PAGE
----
Wisconsin’s Outgoing Governor OKs Bills to Limit Executive Powers of His Successor

In this Jan. 30, 2018, file photo, Wisconsin Gov. Scott Walker speaks at a news conference in Madison, Wis.

In this Jan. 30, 2018, file photo, Wisconsin Gov. Scott Walker speaks at a news conference in Madison, Wis. AP Photo

 

Connecting state and local government leaders

Democratic Gov.-elect Tony Evers criticized the legislation as ignoring "the will of the people."

Outgoing Wisconsin Gov. Scott Walker signed a controversial set of bills Friday that includes limits on the power of his successor, saying that Democrat Tony Evers will still have substantial authority when he takes office next month.

Walker, a Republican who is nearing the end of his eight years in office, said there had been “a lot of hype and hysteria” about the three bills he signed.

“The overwhelming executive authority that I as governor have today will remain constant with the next governor,” he said, calling the position one of the most powerful in the country. He noted, for example, the governor’s broad line-item veto authority, while saying the legislation will improve transparency and accountability.

The three bills were passed during a recent lame-duck session of the legislature, which sparked protests from voters who said lawmakers were ignoring the results of the recent election that saw Democrats make significant gains in state offices. The state assembly, however, remains held by Republicans.

Evers, who defeated Walker in November, criticized him for signing the legislation, saying he had chosen “to ignore and override the will of the people of Wisconsin. This will no doubt be his legacy.”

The Associated Press reported that Evers said he is looking at his options for how to respond to the new laws, but didn’t elaborate on what that might mean. Former U.S. Attorney General Eric Holder, who worked under President Obama, told the AP his organization would work with a Wisconsin-based group to file a lawsuit against a measure that limits early voting. Holder called the law a "shameful attack on our democracy."

Under that new law, jurisdictions will only be allowed to offer two weeks of early voting, a change that many expected would hurt Democrats who have relied on expanded voting days in turning out their voters.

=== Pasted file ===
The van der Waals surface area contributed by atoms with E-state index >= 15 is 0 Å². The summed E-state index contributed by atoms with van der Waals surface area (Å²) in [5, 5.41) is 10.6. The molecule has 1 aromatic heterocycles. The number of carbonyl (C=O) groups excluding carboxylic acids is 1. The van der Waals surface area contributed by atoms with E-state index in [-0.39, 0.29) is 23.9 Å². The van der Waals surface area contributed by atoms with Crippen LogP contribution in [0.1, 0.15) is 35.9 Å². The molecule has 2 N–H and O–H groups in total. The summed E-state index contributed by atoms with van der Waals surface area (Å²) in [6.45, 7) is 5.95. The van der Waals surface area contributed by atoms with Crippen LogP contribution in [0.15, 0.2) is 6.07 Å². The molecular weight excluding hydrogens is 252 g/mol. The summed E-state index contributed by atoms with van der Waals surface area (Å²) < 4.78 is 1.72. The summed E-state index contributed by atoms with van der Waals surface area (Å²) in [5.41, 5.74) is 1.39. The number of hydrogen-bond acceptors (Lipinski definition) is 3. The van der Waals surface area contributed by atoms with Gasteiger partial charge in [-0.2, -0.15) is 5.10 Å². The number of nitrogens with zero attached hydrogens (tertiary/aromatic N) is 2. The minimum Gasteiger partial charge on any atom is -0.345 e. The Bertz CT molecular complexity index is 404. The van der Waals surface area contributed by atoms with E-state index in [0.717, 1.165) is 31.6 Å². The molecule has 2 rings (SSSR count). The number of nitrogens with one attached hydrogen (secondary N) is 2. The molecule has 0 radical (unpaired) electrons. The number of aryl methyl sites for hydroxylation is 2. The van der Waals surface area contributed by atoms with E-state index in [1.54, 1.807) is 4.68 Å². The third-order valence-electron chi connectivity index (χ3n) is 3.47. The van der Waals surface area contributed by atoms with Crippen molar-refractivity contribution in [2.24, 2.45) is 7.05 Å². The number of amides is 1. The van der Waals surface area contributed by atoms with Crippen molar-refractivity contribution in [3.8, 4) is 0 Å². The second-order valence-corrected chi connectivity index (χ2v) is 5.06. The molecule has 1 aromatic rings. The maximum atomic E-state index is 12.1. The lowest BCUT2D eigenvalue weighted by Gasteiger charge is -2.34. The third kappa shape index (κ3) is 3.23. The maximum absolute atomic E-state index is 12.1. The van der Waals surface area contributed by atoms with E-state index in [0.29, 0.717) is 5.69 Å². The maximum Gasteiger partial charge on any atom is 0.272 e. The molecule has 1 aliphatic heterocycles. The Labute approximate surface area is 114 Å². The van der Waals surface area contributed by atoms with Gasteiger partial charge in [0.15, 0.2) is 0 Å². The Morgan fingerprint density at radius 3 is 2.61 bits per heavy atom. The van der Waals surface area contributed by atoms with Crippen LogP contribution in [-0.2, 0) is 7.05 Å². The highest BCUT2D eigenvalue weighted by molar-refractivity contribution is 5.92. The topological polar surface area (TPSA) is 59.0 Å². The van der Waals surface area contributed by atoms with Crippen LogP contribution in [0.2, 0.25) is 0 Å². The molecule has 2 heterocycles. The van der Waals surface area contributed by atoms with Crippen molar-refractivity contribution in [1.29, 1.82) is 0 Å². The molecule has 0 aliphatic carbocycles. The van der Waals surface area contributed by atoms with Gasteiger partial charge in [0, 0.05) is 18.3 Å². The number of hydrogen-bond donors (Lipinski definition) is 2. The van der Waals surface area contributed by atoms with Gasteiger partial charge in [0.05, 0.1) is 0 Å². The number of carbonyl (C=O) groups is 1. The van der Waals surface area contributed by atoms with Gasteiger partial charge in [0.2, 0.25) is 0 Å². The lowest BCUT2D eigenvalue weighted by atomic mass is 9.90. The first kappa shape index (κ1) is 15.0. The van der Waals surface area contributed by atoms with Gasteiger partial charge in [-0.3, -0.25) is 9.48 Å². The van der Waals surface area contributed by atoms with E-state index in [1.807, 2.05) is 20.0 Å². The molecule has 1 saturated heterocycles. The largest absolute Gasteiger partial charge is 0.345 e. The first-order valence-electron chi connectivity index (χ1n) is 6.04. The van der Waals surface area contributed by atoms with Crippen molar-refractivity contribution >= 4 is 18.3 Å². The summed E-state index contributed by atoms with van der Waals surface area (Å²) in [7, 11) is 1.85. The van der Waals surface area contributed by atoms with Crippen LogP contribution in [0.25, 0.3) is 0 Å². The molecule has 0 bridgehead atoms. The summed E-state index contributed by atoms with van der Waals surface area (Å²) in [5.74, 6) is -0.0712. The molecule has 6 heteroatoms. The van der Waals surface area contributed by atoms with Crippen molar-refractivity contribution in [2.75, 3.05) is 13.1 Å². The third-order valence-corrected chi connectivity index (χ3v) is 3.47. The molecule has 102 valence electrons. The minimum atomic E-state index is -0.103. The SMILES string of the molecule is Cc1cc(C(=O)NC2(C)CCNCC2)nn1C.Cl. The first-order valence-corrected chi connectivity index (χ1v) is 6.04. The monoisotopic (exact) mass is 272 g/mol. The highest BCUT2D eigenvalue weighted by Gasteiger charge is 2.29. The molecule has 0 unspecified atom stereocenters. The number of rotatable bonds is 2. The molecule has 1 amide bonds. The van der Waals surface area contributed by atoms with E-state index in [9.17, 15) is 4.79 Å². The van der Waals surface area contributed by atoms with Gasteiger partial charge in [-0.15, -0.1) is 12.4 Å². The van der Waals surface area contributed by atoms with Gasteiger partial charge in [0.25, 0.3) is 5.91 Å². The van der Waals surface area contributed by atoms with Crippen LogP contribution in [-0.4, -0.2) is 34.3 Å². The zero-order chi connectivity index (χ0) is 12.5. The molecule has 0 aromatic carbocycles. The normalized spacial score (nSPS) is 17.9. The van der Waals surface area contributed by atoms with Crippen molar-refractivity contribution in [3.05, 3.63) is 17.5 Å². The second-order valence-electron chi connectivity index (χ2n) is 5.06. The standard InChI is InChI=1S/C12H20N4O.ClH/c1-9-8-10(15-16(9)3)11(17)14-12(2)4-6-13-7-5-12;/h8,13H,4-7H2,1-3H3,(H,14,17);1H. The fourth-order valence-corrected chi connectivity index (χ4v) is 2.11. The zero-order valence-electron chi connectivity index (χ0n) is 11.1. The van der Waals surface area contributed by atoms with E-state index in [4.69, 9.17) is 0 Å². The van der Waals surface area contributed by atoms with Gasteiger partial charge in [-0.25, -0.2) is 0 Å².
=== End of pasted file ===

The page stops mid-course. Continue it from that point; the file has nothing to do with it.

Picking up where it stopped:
State Assembly Speaker Robin Vos, a Republican, heralded Walker for signing the bills, saying the governor was “acknowledging the importance of the legislature as a co-equal branch of government.”

Walker’s tenure in Wisconsin has been both tumultuous and successful, starting off in early 2011 by winning key legislative battles that crippled the strength of public sector unions in the state. He later survived a recall effort, but was not able to win a third term this fall in a race that local reporters described as largely centered on home-grown issues like education and health care. Evers, a former state schools chief, was able to highlight his experience as education grew into a key issue.  

Of the package signed by Walker on Friday, part of one new law strips the incoming governor of some authority over the state’s economic development agency, giving it instead to the Republican-led legislature. A story by the Milwaukee Journal Sentinel noted that Walker’s decision to sign the legislation without vetoing any aspect of it came the day after he announced a $28 million incentive package to Kimberly-Clark Corp. to keep open a plant, the kind of move Evers won’t have the power to make without lawmakers also agreeing to a deal.

During his campaign, Evers made the Wisconsin Economic Development Corp. a big issue, saying he wanted to dismantle the public-private agency. Again this week, he criticized the Kimberly-Clark package that Walker pushed through that agency.

Under the changes, Evers would also be constrained from unilaterally pulling back from federal waivers for social services programs, while also requiring that Wisconsin move forward with work requirements for some Medicaid recipients.  

The package also hems in the powers of incoming Attorney General Josh Kaul, also a Democrat, while giving the legislature the ability to enter lawsuits as a separate party from the AG’s office.

The law blocks Evers and Kaul from backing out of lawsuits without permission from the legislature, an issue that came up during the campaign as both pledged to remove Wisconsin from an ongoing federal lawsuit challenging the Affordable Care Act. The Texas judge hearing that case ruled Friday that the ACA is unconstitutional, although Democratic state AGs defending the law indicated to the Washington Post they were prepared to appeal. 

PREVIOUSLY, on Route Fifty:

Laura Maggi is Managing Editor of Route Fifty and is based in Washington, D.C.

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